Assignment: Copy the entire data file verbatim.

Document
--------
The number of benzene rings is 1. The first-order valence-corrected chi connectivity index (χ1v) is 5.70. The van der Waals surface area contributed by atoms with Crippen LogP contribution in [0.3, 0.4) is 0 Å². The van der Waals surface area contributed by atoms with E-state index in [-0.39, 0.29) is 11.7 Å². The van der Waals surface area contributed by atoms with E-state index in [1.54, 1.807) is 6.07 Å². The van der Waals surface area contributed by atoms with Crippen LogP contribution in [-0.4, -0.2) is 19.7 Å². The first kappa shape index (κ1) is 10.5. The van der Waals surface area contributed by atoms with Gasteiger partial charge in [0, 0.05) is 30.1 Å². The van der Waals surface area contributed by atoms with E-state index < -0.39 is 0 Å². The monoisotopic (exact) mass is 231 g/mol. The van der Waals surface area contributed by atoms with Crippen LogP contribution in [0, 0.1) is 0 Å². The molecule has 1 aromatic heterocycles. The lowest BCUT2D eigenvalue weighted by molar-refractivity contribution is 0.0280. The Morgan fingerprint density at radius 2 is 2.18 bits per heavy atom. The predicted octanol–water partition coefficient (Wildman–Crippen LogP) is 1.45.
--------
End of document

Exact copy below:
The number of benzene rings is 1. The first-order valence-corrected chi connectivity index (χ1v) is 5.70. The van der Waals surface area contributed by atoms with Crippen LogP contribution in [0.3, 0.4) is 0 Å². The van der Waals surface area contributed by atoms with E-state index in [-0.39, 0.29) is 11.7 Å². The van der Waals surface area contributed by atoms with E-state index in [1.54, 1.807) is 6.07 Å². The van der Waals surface area contributed by atoms with Crippen LogP contribution in [-0.4, -0.2) is 19.7 Å². The first kappa shape index (κ1) is 10.5. The van der Waals surface area contributed by atoms with Gasteiger partial charge in [0, 0.05) is 30.1 Å². The van der Waals surface area contributed by atoms with E-state index < -0.39 is 0 Å². The monoisotopic (exact) mass is 231 g/mol. The van der Waals surface area contributed by atoms with Crippen LogP contribution in [0, 0.1) is 0 Å². The molecule has 1 aromatic heterocycles. The lowest BCUT2D eigenvalue weighted by molar-refractivity contribution is 0.0280. The Morgan fingerprint density at radius 2 is 2.18 bits per heavy atom. The predicted octanol–water partition coefficient (Wildman–Crippen LogP) is 1.45.